Hon­or­ing the man who res­cued them

Los Angeles Times - - CALIFORNIA - By Anh Do

The tem­per­a­ture hov­ered around100 un­der a blis­ter­ing sun as the Navy cargo ship Robert E. Peary churned across the open sea off the coast of Malaysia.

When a look­out spot­ted a small fish­ing boat on the hori­zon, Bill Mathis — the naval ves­sel’s com­man­der —or­dered­his crew to head in its di­rec­tion.

It was 1979, four years af­ter the fall of Saigon. But refugees were still flee­ing Viet­nam any­way they could.

The res­cuers found 448 peo­ple pressed into the 55- foot boat, some cling­ing to its rails. There was no food, no wa­ter — only a fleet­ing hope that the refugees might some­how make it to free­dom.

Mathis’ de­ter­mi­na­tion to res­cue those on board changed mar­itime law and es­tab­lished him as a hero in Lit­tle Saigon, the largest and best-known of the Vietnamese Amer­i­can en­claves that sprang up across the U.S. as im­mi­grants ar­rived.

But un­til he was hon­ored re­cently in South­ern Cal­i­for­nia, Mathis— a now-re­tired rear ad­mi­ral who lives near Pen­sacola, Fla. — did not

have a full un­der­stand­ing of his heroic rep­u­ta­tion in a com­mu­nity so far from his own home.

Hun­dreds ap­plauded him dur­ing an im­mi­grant gath­er­ing, he was in­ter­viewed on Vietnamese tele­vi­sion, and he was fea­tured on “Paris By Night,” the long-run­ning Vietnamese va­ri­ety show.

At the gath­er­ing was My Lan To, who was 16 when crew mem­bers pulled her and her fam­ily aboard the Navy ship.

“What­ever you saw in the movies, we ex­pe­ri­enced much­worse,” To said. “I can­not think of how it might have ended, if not for the ad­mi­ral.”

Though it was decades ago, the mem­o­ries came back quickly.

“I will not for­get the ter­ror of the vic­tims,” Mathis said. “They were de­hy­drated, the heat and stench un­bear­able. There were two preg­nant ladies and a 4-day­old baby born in tran­sit. Four days old — can you imag­ine?”

To said she was con­vinced all of them­would die.

A day af­ter he first spot­ted the boat on May 6, 1979, Mathis said he still did not have clear­ance to res­cue the refugees. U.S. re­la­tions abroad were strained, and he re­called govern­ment of­fi­cials be­ing “very leery of al­low­ing unau­tho­rized refugees into the U.S.” at a time when thou­sands were pour­ing out of Viet­nam af­ter the war.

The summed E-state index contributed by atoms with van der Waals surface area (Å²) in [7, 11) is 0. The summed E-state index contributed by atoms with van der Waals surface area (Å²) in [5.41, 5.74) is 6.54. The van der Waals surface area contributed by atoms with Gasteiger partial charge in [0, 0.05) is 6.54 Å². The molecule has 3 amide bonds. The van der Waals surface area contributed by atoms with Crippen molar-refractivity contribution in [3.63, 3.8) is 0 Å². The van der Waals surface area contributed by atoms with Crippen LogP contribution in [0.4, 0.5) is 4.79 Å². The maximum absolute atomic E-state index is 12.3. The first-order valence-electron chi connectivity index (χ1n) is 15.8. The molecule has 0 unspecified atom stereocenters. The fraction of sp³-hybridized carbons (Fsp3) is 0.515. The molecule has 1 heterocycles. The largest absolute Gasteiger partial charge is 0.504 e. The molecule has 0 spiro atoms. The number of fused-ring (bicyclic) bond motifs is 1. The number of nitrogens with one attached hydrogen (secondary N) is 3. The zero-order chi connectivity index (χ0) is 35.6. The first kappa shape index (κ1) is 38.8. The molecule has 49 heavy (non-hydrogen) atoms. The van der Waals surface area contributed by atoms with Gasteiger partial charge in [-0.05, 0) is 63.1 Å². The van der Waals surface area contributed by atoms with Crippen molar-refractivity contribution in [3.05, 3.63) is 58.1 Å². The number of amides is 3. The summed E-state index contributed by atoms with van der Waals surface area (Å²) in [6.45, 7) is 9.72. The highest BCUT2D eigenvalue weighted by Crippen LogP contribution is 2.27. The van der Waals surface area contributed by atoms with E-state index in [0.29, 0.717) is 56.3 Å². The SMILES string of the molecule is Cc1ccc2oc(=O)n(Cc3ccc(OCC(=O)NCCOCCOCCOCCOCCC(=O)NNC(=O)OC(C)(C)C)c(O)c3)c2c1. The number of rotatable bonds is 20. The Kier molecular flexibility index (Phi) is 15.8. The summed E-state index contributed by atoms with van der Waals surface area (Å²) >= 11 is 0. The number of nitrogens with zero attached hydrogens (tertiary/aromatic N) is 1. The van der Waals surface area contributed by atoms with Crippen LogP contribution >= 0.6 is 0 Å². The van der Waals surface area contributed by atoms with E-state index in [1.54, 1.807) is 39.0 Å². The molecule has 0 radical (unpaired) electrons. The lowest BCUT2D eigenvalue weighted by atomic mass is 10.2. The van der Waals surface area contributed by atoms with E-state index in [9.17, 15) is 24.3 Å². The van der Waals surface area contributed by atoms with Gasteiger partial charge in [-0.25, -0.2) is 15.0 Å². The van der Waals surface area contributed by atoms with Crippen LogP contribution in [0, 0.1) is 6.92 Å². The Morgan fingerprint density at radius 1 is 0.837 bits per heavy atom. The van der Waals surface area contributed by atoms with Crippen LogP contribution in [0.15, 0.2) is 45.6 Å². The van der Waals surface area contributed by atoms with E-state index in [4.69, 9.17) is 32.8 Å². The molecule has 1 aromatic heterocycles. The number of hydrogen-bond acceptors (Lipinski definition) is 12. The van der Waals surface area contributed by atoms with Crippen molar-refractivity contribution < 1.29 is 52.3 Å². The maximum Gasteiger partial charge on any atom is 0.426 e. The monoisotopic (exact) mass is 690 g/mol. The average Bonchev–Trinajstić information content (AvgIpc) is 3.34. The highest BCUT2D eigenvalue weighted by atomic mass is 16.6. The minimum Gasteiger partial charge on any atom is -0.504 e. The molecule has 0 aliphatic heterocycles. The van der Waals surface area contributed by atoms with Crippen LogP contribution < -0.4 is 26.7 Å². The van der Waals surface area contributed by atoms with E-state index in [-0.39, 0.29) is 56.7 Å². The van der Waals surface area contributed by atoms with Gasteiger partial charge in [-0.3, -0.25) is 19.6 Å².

Two days later, Mathis fi­nally got ap­proval— with or­ders to con­tinue to Thai­land, where his pas­sen­gers would be handed over to a United Na­tions hu­man­i­tar­ian as­sis­tance team. Still, as the refugees climbed aboard, he and his crew had to fig­ure out how to keep them alive un­til they ar­rived.

Sailors rigged portable toi­lets and show­ers on the ship’s fan­tail and ra­tioned wa­ter. Blan­kets from the bunks were spread across the rough sur­face of the helo deck as makeshift beds and a he­li­copter hangar were con­verted into a sick bay. Even the Christ­mas candy the crew had saved was passed out.

The pas­sen­gers had en­dured far worse as they bobbed on their own tiny boat. Pi­rates had at­tacked the ves­sel re­peat­edly, tak­ing their food and valu­ables, ac­cord­ing to To and her cousin, fel­low pas­sen­ger Kiet To Snow. When therewas noth­ing left to steal, the in­vaders raped someof the girls.

The sheer num­ber of those res­cued gained world­wide at­ten­tion, and Congress that year made it manda­tory for naval of­fi­cers to “ren­der as­sis­tance, aid and of­fer to em­bark” to any refugees a com­mand­ing of­fi­cer deemed to be in a life-threat­en­ing sit­u­a­tion.

“A mariner’s first obli­ga­tion is to as­sist if peo­ple are in dis­tress on the high seas,” said Mathis, 75.

Laurie Brown said she was still in high school when her fa­ther stepped off the ship, swarmed by re­porters ea­ger to learn more about the res­cue.

“Like a lot of chil­dren of ser­vice­men, I came to un­der­stand that what he did, he did for a love of his work,” Brown said. “For folks like him, it’s God, fam­ily, duty. It’s not some­thing they brag about. My mom and I didn’t even re­al­ize it was a big deal.”

To said Mathis be­came a role model to her. She’s now a civil­ian project man­ager for the Navy’s lit­toral com­bat ships, ag­ile, small-sur­face ves­sels that op­er­ate close to shore.

“He set an ex­am­ple of courage and ded­i­ca­tion for the rest of us to fol­low,” To said.

Mathis said he’s over­whelmed by the af­fec­tion.

“I never, ever thought the refugees would wel­come me into their com­mu­nity and share an honor like this,” he said. “What I did was so sim­ple. Many other peo­ple would have done the same thing.”

‘Like a lot of chil­dren of ser­vice­men, I came to un­der­stand that what he did, he did for a love of his work.’

Bill Mathis’ daugh­ter

— Laurie Brown,

AS COM­MAN­DER of the Navy cargo ship Robert E. Peary, Bill Mathis and his crew res­cued more than 400 Vietnamese refugees off the coast of Malaysia in 1979.

BILL MATHIS and one of the refugees he and his crew res­cued 36 years ago. He’s now 75 and liv­ing near Pen­sacola, Fla. “What I did was so sim­ple,” he said. “Many other peo­ple would have done the same thing.”

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